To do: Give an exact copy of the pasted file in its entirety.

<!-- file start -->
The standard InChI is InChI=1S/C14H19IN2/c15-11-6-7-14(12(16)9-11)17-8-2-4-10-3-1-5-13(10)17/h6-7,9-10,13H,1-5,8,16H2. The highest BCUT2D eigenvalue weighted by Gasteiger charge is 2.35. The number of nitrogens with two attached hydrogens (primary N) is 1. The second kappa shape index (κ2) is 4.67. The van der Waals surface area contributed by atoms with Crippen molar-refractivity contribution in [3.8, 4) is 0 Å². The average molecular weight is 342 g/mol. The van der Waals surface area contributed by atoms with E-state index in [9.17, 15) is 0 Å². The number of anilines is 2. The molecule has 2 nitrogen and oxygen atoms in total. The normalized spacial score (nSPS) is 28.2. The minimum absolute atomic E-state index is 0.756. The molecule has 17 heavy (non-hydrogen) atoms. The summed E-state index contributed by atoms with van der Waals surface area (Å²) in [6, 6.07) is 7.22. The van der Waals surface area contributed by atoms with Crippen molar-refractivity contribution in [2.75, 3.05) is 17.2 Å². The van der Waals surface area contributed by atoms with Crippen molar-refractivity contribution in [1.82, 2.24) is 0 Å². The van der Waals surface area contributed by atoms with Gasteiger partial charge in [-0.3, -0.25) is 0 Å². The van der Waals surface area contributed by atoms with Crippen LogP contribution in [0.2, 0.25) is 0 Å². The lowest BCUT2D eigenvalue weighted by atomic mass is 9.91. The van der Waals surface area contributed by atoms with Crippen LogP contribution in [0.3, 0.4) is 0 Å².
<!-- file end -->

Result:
The standard InChI is InChI=1S/C14H19IN2/c15-11-6-7-14(12(16)9-11)17-8-2-4-10-3-1-5-13(10)17/h6-7,9-10,13H,1-5,8,16H2. The highest BCUT2D eigenvalue weighted by Gasteiger charge is 2.35. The number of nitrogens with two attached hydrogens (primary N) is 1. The second kappa shape index (κ2) is 4.67. The van der Waals surface area contributed by atoms with Crippen molar-refractivity contribution in [3.8, 4) is 0 Å². The average molecular weight is 342 g/mol. The van der Waals surface area contributed by atoms with E-state index in [9.17, 15) is 0 Å². The number of anilines is 2. The molecule has 2 nitrogen and oxygen atoms in total. The normalized spacial score (nSPS) is 28.2. The minimum absolute atomic E-state index is 0.756. The molecule has 17 heavy (non-hydrogen) atoms. The summed E-state index contributed by atoms with van der Waals surface area (Å²) in [6, 6.07) is 7.22. The van der Waals surface area contributed by atoms with Crippen molar-refractivity contribution in [2.75, 3.05) is 17.2 Å². The van der Waals surface area contributed by atoms with Crippen molar-refractivity contribution in [1.82, 2.24) is 0 Å². The van der Waals surface area contributed by atoms with Gasteiger partial charge in [-0.3, -0.25) is 0 Å². The van der Waals surface area contributed by atoms with Crippen LogP contribution in [0.2, 0.25) is 0 Å². The lowest BCUT2D eigenvalue weighted by atomic mass is 9.91. The van der Waals surface area contributed by atoms with Crippen LogP contribution in [0.3, 0.4) is 0 Å².